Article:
…and the answers to many other questions about this popular plant
Salvias are like that old childhood friend you still love to hang out with: easy-going, dependable, and undeterred by life’s ups and downs. Salvias are perhaps the easiest perennial, next to daylilies, that just about anyone can grow with success. There are so many amazing choices of Salvia that it’s hard to get bored by them.
Salvias are beautiful! Simple as that.
Many gardeners are already familiar with Salvia and for good reason. There are over NINE HUNDRED species in the genus Salvia and it’s a mainstay in gardens all over the world. If you’re one of those gardeners who’s already growing Salvia but have some concerns about how to properly care for it, this short, informative video on How to DeadHead Salvia may be of interest to you.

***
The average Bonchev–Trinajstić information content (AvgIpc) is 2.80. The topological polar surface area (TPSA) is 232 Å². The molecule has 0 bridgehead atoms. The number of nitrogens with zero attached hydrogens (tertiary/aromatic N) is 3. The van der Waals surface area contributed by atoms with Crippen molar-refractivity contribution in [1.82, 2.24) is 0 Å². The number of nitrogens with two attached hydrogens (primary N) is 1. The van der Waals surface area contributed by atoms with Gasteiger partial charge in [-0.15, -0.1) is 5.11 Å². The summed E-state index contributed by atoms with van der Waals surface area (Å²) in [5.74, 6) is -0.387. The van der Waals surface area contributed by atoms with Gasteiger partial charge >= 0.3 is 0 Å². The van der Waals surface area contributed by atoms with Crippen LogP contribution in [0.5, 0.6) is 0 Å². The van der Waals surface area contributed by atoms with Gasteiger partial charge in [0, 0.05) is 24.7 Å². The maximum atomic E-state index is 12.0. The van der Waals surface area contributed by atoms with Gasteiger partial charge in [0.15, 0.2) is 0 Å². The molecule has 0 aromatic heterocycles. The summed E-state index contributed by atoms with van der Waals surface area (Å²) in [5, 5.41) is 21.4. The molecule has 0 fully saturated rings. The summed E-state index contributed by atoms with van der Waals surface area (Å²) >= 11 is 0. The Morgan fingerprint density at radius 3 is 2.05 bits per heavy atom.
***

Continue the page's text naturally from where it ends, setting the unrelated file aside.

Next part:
Before and after deadheading Salvia images
Salvia Before Deadheading
Salvia After Deadheading
Just who is this Salvia anyway?
Salvia is part of the mint family (Lamiceae), and with over 900 species worldwide, it can be found on virtually every major continent except Antarctica. In some areas of the world they grow into shrubs that stay green all year long. In others, there are herbaceous types that die back in the colder seasons and woody types, which stay up after losing their leaves in the winter.
Overall, Salvia prefers to grow in hot, dry conditions with well-drained soil. Salvia will not be for you if your garden is too moist, boggy, or shady.
So why write about Salvia?